I am a camera – Cinema news | Film-News.co.uk

Henry Cornelius (director)

Studiocanal (studio)

12 (certificate)

95 minutes (length)

May 23, 2022 (published)

1 p.m.

Based on characters created by English novelist Christopher Isherwood for his book ‘Berlin Stories’, this 1955 film (an early precursor to ‘Cabaret’) offers (or should have) a glimpse into early 1930s Berlin and the Last days of the Weimar Republic before the rise of the Nazi Party. Here, it’s Julie Harris who embodies the immortal character of decadent cabaret singer Sally Bowles, while a young Laurence Harvey (with the rockabilly banana of the 1950s!) embodies Isherwood.

The opening shot shows a middle-aged Christopher Isherwood walking through Wyndham Place (a fashionable West End venue and the film’s only real location) to attend a cocktail party and book launch (in this case, a dissertation) organized by its publisher. While chatting with colleagues, one of the guests hands Isherwood the book in question and he is more than surprised to realize that the author is none other than a certain Sally Bowles… Realizing how perplexed he is, they ask him if he knows the author. Smiling and staring out the large window, Chris then tells his colleagues how he met Sally some twenty-four years earlier in Berlin – at the time he was a struggling writer with no ideas and even less money although he can talk a little. German… and he left for the Fatherland’s own Babylon, the year being 1931.

The film then goes into flashback and we see how Chris’ best friend Fritz (Anton Diffring) invites him to a nightclub to watch a performance by “outrageous” English singer Sally Bowles (Julie Harris) whom he fell in love. No sooner are the greetings exchanged than Sally’s boyfriend arrives and promptly dumps her, leaving her distraught and in a flood of tears alone at the table. A downcast Fritz, in desperate need of romance, leaves but the kind and curious Chris joins Sally. It seems Sally has nowhere left to go. Chris Isherwood (the real Isherwood was gay) displays no ulterior motives and so invites Sally to stay in his ramshackle bedroom, gallantly offering her his bed while he sleeps on the couch – of course, seeing how the film went filmed in 1955 any mention of homosexuality would have caused problems with the censors. Soon it’s all on board for the lark as Sally, considerably larger than life with her emerald green fingernails, continues to paint the town red with Chris in tow, never shy about flirting with future sugar daddies. It’s worth pointing out that Chris “writes a famous novel”, although it would have been more correct to say “wants to write a famous novel”, while Sally, an aspiring actress who hopes to make it big at UFA studios, is adamant. be the next big screen sensation! If only she had the discipline… Of course, her antics will indeed serve as the basis for the famous short story.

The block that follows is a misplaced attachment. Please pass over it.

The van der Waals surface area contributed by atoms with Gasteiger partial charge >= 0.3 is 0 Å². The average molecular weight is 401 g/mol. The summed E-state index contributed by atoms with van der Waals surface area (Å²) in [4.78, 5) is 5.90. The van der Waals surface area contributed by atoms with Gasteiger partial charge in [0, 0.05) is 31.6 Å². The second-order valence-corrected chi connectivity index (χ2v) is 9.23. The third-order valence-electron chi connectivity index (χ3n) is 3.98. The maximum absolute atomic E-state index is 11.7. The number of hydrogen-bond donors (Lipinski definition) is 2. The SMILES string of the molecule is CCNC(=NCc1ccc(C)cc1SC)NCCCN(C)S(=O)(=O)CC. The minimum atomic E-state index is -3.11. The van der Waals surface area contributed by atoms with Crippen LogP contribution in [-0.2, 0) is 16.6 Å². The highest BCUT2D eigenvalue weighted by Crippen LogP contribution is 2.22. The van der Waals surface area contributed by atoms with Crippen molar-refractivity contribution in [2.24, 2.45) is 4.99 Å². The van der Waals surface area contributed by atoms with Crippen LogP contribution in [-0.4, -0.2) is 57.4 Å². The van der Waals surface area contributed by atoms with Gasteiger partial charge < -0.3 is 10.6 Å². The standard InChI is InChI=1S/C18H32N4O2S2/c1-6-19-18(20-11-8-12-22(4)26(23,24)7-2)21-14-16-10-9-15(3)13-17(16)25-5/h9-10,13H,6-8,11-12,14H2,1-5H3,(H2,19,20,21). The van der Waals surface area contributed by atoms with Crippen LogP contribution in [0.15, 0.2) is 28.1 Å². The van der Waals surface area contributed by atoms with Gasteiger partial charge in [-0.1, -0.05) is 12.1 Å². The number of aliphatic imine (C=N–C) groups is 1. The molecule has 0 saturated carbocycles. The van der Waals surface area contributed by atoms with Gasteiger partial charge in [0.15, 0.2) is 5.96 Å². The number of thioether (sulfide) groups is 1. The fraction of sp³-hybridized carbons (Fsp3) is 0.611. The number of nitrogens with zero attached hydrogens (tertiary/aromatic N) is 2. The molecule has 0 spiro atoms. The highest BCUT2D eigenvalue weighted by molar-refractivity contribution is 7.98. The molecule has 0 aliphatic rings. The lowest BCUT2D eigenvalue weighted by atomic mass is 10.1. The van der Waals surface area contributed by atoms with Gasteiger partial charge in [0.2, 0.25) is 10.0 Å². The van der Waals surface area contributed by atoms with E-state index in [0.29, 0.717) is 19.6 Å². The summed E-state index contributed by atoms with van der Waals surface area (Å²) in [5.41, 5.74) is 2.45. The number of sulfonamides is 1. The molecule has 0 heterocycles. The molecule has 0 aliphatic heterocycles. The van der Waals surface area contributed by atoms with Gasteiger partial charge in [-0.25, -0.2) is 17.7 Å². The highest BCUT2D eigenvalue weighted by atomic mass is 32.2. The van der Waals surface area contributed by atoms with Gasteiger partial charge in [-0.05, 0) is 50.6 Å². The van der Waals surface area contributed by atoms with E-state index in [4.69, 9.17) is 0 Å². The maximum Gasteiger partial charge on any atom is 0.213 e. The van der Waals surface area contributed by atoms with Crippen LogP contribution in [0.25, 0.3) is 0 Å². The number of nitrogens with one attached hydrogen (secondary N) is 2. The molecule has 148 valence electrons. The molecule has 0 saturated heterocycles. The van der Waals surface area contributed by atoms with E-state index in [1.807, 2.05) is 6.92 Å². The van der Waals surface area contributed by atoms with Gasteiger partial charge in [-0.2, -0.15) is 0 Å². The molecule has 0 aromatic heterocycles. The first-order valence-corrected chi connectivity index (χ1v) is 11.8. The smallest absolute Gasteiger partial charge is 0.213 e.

Meanwhile, Fritz soon finds a stable girlfriend in the kind and wealthy Natalia Landauer (a small role for Shelley Winters) whom Chris is tutoring in English. However, for Fritz, who is Jewish, there will be major problems ahead with the changing political climate in Germany. He does not know that the Landauers are themselves Jews.
Such obvious warning signs are of little concern to our exuberant Sally who is more interested in a decadent lifestyle that she clearly cannot afford. One night, after a night out, Sally persuades Chris to buy her “just one glass of champagne” at an expensive restaurant, but no sooner has she shot her down than he decides to treat himself (at poor Chris’s expense). ) a little more and not only to order countless champagne cocktails. but also caviar (Beluga no doubt). There’s no way Chris could pay for that! Never mind, because Sally has already invented one of her tricks: sitting next to them is a very rich American named Clive Mortimer (Ron Randall) and in no time our Sal has integrated the man in their business and he’s only too happy to foot the bill and then take the pair to other bars and clubs, mind it helps that Sally makes it clear that Chris isn’t her lover – her brother perhaps- be. Soon Clive and Sally are romantically involved and the generous American – “the life and soul” of any party – is only too happy to take the long-suffering Chris with them.